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7 Ways to Practice Self-Care in the Workplace

Self-Care and mindfulness at workplace

Overview

Self-care is one of those concepts we all know about. We pay lip service to the notion of wellness and self-care, but do we practice true self-care?

It’s one thing to drink all your water, take naps, and exercise on the weekend. But how well do you take care of yourself at work?

Why Self-Care in the Workplace Matters

If you don’t believe self-care matters much, you’ll be unlikely to implement a great self-care plan at work. So why does self-care matter in the workplace?

For starters, let’s agree on what self-care is: taking actions to support your physical, mental, or emotional well-being. Self-care in the workplace involves taking actions to support your well-being so you are productive and engaged while working.

Simply put, self-care prevents stress. Did you know organizations spend more than $300 billion annually due to employee stress? Whether stress manifests in physical illness (missing work), hazards and poor decision-making, or a toxic work environment, stress doesn’t contribute to career success or fulfillment. In addition to an unhealthy, negative work environment, stress also impacts the bottom line negatively, and that’s why many employers are committed to preventing stress.

How to Practice Self-Care in the Workplace

Self-care is a great way to prevent stress. Let’s identify specific actions you can take to combat stress, improve your mental and emotional health, and stay positive and focused while working.

Whatever You Do, Don’t Sit All Day

Experts say sitting is the new smoking. So by all means, no matter what else you do to implement a self-care practice, please don’t sit still all day. Some options to help you stand and move more throughout the day include purchasing a standing desk, setting a timer on your phone to remind you to take a two-minute walk or exercise break every hour, and hosting walking meetings. If you haven’t tried taking a slow walk while meeting with one or two colleagues, give it a go. You might be surprised at how much more productive and positive your meetings feel when you move while you strategize.

If getting outside during breaks or lunch hour is an option, soak up some sunshine and breathe in fresh air. Doing so can reduce fatigue, decrease burnout, and improve mental health.

Take Time Off

If you’re not using your PTO each year, vow to use it up this year! There’s no reason to waste your hard-earned benefits, and research proves that people who take regular vacations and days off for self-care perform better at work, feel more fulfilled, increase creativity, and report reduced negative rumination. In short, taking time off—whether a full two weeks of vacation time or one mental health day periodically—reduces stress and helps prevent burnout and unhealthy stress management habits from taking root. In fact, 71% of people report feeling more productive and happier after taking time off.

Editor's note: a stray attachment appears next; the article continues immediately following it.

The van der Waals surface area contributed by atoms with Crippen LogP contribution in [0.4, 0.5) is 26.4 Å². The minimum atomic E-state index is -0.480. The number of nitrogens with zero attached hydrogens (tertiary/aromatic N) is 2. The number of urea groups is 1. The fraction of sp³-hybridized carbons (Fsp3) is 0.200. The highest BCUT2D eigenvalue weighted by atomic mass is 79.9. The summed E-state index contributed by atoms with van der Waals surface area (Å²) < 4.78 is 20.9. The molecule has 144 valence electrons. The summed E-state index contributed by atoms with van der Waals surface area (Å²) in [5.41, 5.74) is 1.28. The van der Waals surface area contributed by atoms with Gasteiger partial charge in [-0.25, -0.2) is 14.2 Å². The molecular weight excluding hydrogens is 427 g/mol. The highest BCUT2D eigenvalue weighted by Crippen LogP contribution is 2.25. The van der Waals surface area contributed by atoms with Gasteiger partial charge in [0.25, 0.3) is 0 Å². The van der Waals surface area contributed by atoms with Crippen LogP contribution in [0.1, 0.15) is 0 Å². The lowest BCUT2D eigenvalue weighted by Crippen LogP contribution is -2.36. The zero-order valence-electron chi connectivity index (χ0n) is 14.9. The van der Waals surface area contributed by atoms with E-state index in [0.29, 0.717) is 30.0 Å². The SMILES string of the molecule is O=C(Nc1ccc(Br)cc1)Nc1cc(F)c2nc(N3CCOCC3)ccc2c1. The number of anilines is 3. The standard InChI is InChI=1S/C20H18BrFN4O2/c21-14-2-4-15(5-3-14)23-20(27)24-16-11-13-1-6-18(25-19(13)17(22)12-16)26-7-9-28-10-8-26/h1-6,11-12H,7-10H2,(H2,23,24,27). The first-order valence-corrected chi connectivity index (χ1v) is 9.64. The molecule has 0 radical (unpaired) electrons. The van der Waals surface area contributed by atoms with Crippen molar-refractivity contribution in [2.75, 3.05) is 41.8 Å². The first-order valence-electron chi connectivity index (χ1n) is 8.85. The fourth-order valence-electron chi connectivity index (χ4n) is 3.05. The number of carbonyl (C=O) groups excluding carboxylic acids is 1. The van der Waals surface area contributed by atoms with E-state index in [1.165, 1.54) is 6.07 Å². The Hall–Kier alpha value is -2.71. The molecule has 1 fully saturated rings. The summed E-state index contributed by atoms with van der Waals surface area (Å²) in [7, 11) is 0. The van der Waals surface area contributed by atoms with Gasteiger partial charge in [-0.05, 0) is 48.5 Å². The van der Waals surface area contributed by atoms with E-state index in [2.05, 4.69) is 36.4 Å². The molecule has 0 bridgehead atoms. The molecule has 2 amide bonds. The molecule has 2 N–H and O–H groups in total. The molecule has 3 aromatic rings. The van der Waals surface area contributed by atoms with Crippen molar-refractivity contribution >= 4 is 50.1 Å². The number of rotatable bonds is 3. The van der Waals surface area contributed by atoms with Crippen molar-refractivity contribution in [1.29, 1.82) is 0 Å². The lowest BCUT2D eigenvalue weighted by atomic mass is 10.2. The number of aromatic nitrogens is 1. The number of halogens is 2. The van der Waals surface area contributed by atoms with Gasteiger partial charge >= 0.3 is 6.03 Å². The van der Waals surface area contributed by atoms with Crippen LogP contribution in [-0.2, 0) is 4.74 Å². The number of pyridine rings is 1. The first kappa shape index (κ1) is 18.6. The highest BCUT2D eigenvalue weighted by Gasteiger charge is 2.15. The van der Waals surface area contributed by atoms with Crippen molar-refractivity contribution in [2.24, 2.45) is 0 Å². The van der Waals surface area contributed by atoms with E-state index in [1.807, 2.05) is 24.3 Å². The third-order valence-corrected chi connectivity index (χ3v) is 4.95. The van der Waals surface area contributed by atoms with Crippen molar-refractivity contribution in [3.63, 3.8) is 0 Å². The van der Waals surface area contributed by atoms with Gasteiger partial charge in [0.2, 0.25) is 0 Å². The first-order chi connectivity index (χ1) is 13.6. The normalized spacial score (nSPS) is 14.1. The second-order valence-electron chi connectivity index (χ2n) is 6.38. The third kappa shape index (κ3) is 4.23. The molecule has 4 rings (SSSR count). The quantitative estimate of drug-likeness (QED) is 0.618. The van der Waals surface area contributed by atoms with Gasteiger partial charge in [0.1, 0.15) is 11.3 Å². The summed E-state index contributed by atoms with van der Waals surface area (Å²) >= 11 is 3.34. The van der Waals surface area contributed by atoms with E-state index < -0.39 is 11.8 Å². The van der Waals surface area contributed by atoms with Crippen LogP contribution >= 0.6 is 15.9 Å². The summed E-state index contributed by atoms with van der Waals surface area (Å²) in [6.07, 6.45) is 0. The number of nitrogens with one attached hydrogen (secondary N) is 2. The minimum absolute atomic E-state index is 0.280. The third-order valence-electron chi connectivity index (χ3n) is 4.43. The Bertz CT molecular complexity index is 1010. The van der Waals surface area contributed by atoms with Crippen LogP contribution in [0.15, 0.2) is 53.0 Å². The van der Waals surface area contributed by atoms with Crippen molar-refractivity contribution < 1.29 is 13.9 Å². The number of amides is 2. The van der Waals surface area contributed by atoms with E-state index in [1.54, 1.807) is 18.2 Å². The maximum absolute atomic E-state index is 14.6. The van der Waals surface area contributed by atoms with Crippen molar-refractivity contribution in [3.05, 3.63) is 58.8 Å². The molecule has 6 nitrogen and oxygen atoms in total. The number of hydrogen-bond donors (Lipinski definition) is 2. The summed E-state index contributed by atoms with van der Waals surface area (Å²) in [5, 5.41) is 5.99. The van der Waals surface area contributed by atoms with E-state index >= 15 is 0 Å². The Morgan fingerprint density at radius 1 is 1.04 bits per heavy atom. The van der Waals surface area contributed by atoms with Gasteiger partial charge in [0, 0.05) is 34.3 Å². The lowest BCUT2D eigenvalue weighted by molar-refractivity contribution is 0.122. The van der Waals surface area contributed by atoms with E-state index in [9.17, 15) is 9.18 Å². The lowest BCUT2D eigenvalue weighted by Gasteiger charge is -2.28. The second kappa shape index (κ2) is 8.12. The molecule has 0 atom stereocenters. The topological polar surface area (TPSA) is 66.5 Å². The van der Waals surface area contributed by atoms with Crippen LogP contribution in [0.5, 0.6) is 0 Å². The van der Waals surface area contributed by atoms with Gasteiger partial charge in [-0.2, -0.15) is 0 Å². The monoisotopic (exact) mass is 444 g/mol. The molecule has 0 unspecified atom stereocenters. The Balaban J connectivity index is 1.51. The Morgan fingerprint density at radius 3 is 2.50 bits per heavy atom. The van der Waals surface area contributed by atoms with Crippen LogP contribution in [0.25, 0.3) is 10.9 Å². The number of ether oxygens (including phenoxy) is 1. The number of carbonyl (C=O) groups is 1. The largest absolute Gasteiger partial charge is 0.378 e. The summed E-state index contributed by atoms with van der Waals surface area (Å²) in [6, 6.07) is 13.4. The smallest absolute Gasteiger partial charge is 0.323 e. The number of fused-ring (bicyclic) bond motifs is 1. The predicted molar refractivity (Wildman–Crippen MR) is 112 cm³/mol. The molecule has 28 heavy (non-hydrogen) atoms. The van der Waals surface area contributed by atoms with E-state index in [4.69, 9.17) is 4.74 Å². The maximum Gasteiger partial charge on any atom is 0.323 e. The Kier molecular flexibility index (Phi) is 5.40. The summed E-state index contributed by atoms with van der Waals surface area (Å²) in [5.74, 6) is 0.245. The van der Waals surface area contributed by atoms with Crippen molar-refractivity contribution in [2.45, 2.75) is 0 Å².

Participate and Collaborate

Have you noticed a correlation between spending too much time alone and lack of self-care? That’s because being with others, communicating, and collaborating on projects keep us engaged in the workplace, prevent isolation, and boost creativity.

What if you’re introverted? Spending strategic time with others (perhaps one-on-one or in a small group setting) benefits you, too. When you interact with others during the workday, you give your brain a break. You practice soft skills, and you build rapport with colleagues or clients. Additionally, you are less likely to take on too much responsibility or too heavy a load of work if you collaborate with others, delegate tasks, and allow people to help when needed.

Whether you choose to join an Employee Resource Group (ERG), schedule a weekly coffee chat with a friend from another department, or opt to meet face-to-face with your supervisor rather than over the phone, spending time with other people boosts your sense of self-worth, career fulfillment, and morale.

Reach Out

Isolation is a key contributor to mental health decline. Depression and anxiety alone cost the world economy over $1 trillion in lost productivity, according to the World Health Organization. When we isolate ourselves, we tend to neglect our mental health. Poor self-care goes hand-in-hand with mental health decline. Some risks associated with poor mental health include substance abuse, poor diet, physical inactivity, poor safety habits, and fewer preventive health screenings.